3 days until departure. A post about housekeeping: literal and otherwise

by Kim on May 18, 2012 · 36 comments

Housekeeping: literally

Things are crazy around here!

We’re packing boxes and tying up loose ends, making decisions about what to keep and what to give away, determining what we can’t let go of.

This photo does not do the chaos justice

Until we started packing up I just didn’t think we had much stuff. But when you’re aiming to own only what can fit in a backpack, it becomes apparent how much you really do have.  

On one hand, I want to pile it all into the corner and light it on fire, but on the other hand a part of me panics each time I put something new into the Goodwill pile.  What will you do when you come back? I ask myself.  The answer is: We’ll come back, we’ll get more stuff, we’ll figure it out.  

It’s hard to let go. Choosing what to hang on to and what to get rid of is a very emotional process and the decisions we’ve been making about what to keep and what to lose are not logical.

For instance, we got rid of my wedding dress but we’re keeping Brian’s childhood monkey. I recycled all of my work papers and business contacts but am shipping my old journals and poems back to Ohio. I donated all of my marathon medals to Goodwill, but I’m keeping the collection of baseball cards I’ve had since I was a girl.  We’re keeping photo albums, wedding pictures, and a few sentimental knickknacks but we won’t own a bed, a fork or (gasp!) a coffee maker. 

Everything goes but the monkey stays

Getting rid of everything feels pretty extreme.  But Brian and I ultimately decided that we wanted the freedom that comes with owning very little.  We wanted to end up here or there, to turn left or right, without worrying about where our stuff was.  Stuff.  It’s a dirty word to me these days.  

But as Brian said the other day, it isn’t getting rid of the stuff that is hard but the fear of losing the memories attached to the things.  We worry that, without the stuff, we might forget the past. This is probably where hoarders get in trouble, he said solemnly, and it made me laugh. 

So we keep sifting through our things, loading the car up and driving to Goodwill, handing over the past eight years of our life.  We hope that we will feel freedom, not loss, when all of this stuff is out of the way.  We’re banking on the fact that our memories will live on inside of us even after the stuff is gone.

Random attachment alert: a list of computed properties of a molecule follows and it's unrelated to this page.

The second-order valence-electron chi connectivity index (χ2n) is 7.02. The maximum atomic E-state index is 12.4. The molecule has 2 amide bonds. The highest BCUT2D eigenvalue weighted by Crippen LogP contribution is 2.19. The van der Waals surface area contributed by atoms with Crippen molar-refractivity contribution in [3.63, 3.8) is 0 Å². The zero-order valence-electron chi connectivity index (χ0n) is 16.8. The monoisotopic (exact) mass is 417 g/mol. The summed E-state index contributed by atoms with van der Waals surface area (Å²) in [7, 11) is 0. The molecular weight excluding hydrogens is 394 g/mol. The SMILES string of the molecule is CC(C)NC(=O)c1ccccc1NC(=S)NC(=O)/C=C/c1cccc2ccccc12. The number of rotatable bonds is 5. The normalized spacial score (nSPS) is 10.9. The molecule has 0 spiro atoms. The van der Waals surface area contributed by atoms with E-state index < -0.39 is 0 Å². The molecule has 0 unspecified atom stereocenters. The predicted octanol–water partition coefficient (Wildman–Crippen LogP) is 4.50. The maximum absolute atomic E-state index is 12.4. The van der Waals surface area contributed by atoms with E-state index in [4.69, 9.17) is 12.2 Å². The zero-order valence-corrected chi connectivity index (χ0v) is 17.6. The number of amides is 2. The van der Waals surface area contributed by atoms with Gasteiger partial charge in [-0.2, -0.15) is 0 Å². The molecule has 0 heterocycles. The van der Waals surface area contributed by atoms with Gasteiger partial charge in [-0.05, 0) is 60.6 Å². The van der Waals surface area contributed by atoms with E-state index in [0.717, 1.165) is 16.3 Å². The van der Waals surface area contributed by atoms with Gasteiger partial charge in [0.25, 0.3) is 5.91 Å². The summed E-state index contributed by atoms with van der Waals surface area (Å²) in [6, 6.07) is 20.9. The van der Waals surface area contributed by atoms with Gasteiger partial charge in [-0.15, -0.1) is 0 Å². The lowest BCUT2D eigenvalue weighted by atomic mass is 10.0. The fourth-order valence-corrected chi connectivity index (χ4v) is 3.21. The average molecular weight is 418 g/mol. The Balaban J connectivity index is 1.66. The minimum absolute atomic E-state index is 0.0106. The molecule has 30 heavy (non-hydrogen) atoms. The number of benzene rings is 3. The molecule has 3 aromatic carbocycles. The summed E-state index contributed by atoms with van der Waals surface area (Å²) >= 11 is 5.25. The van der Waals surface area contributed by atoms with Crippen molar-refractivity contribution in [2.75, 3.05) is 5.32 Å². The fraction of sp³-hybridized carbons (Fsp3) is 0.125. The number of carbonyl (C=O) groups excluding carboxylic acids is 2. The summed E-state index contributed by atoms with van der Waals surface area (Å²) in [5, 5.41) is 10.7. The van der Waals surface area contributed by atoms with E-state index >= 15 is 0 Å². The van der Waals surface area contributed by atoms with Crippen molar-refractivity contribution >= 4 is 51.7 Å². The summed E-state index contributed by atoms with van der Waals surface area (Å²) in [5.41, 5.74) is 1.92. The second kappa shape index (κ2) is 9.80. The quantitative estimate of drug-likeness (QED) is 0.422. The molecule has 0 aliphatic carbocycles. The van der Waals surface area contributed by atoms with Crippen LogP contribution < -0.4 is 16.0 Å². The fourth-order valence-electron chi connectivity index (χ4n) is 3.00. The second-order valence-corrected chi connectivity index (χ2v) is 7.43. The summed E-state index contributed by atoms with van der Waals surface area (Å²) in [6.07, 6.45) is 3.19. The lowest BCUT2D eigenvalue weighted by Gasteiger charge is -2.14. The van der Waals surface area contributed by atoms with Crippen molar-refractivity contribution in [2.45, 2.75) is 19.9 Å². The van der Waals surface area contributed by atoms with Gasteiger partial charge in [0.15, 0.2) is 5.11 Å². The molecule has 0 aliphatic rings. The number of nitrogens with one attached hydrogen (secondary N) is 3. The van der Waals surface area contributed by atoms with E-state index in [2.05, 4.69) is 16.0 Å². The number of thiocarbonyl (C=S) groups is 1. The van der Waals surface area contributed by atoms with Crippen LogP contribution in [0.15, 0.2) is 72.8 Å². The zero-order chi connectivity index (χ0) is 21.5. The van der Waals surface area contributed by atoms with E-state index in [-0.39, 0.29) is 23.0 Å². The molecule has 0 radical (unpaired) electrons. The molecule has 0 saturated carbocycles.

Housekeeping: otherwise

I want to address a few things before we take this show on the road, some So Many Places housekeeping details, if you will.

Detail 1

Some of you have asked if I will keep updating the blog once we are traveling.  The answer is definitely yes!  I started this blog dreaming of the day when I could write about our experiences moving through the world.  Documenting the process of getting to the starting line has been a powerful thing, but it has always been my intention to write about our journey as we travel.  There’s no way I’d stop now, we’re just getting to the good stuff. 

Detail 2

I have tried (and failed) to keep to a posting schedule of Sunday and Wednesday (did you notice)?  I would like to post more often and hope to eventually figure out a schedule that allows me to tell the stories I want to tell without bombarding your inbox every day.  Until I nail this schedule down, posts might be a little erratic and more frequent than they have been in the past.  

Detail 3

If you don’t already, make sure to follow the So Many Places Facebook page (click here to do so).  Don’t miss out on lots of pictures and real-time status updates. 

Detail 4

Finally, I want to let you know once again how blessed I feel to have you, my community of readers, to support and encourage us on this journey.  It has always seemed that just when I need it, one of you reaches out to tell me that you look forward to reading the blog, or that it has given you courage to follow your own dreams, or even that you are simply cheering for us, and those words have always been the fuel that I need to keep going.  Getting out the door, it is as much a product of your support as it is our own doing. Thank you.